There is a deluge of mail that arrives in mid-November. Each bright catalogue declaring to have the perfect gifts for the season. Models in fuzzy sweaters carrying newly cut pine trees frame the words, “something for everyone on your list.” I’ll glance through these and doubt if my 9-year-old nephew really wants a fair isle sweater, but I still pause wondering if my list is long enough and if the gifts will indeed be “right.” This year the catalogues arrived again, and I was back to worrying about lists and gifts and wondering if this would be the year, I finally get a Christmas Card sent before Lent. As I was worrying about Christmas, my hands were busy prepping craft material for the upcoming Live Nativity.
Wooden cut outs representing hope, peace, joy and love were laid out of my kitchen counter. The shapes are simple: star, a dove, an angel, and a heart. The wood is rough and unadorned. These will not be the most exciting gifts children receive this Advent season. Despite the number of sequins, gold paint, and glitter glue, they will not be the most elaborate. They are simply reminders of far greater gifts. Gifts that don’t translate well into glossy print.
During Advent, each week we focus on one of the gifts God has extended: hope, peace, joy, and love. These are the gifts that help us prepare for the Christ Child. Gifts that transform us and gifts that sustain us. Gifts that do not have to wait on wrapping paper or even overnight delivery. Gifts that God freely offers. I struggle sometimes, because it would be much easier if God sent a catalogue with a list of options and a website to place an order. I can imagine checking off how many units of hope I needed this year and sending a gift card along with a gross of peace. I would be sure to "add love" to the order and probably a few sides of joy just in case. Just think, we could track the shipment and know exactly when they arrived. We could store them away just in case we realized we forgot a gift. And we we needed one, we could dust the gift we needed love, joy, peace or hope it wouldn't matter, they would be waiting in the back of the closet.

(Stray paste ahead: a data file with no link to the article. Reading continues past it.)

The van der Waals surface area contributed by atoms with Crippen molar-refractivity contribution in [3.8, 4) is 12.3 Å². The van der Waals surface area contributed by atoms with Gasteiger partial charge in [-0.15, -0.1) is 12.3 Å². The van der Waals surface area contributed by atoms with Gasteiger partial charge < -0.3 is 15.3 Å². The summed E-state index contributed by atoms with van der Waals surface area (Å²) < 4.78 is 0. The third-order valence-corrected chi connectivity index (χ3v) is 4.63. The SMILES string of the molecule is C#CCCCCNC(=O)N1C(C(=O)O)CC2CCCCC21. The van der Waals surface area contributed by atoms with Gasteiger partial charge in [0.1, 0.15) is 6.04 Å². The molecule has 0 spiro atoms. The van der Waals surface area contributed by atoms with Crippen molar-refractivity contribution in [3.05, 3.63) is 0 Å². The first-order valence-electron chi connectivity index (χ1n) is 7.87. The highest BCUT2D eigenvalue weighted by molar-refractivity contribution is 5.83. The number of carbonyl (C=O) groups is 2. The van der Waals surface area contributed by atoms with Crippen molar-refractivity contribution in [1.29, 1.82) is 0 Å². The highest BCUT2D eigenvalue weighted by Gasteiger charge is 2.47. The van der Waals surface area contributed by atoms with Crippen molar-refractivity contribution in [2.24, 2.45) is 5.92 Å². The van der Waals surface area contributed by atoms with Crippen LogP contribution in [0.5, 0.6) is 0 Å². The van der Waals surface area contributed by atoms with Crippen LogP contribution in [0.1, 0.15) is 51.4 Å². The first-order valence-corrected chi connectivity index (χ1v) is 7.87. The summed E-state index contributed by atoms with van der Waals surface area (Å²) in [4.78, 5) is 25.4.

But God’s gifts don’t work that way. When we teach the youngest members of our church about God’s gifts we use language like this: This is a gift that has already been given to us. We can’t buy them, or take them, or steal them. They are already ours. Once they have been given, no one can buy them, or take them or steal them from you. They are ours; God has given them. You can share them and when you do the gift only gets bigger.
As we prepare for Advent, I invite you to enjoy the gifts God offers. I invite you to be surprised at the way they are delivered and impressed with the ways you can give them away.
In case you need a reminder of these gifts, come to this year’s Live Nativity and Evening Worship Service. The Live Nativity begins at 4:00 on the front lawn. In addition to crafts, live animals, and delicious hot chocolate, we will have time together to celebrate God’s love shared with each of us. At 5:00 in the sanctuary, we will rest in God’s peace and celebrate all that we have received.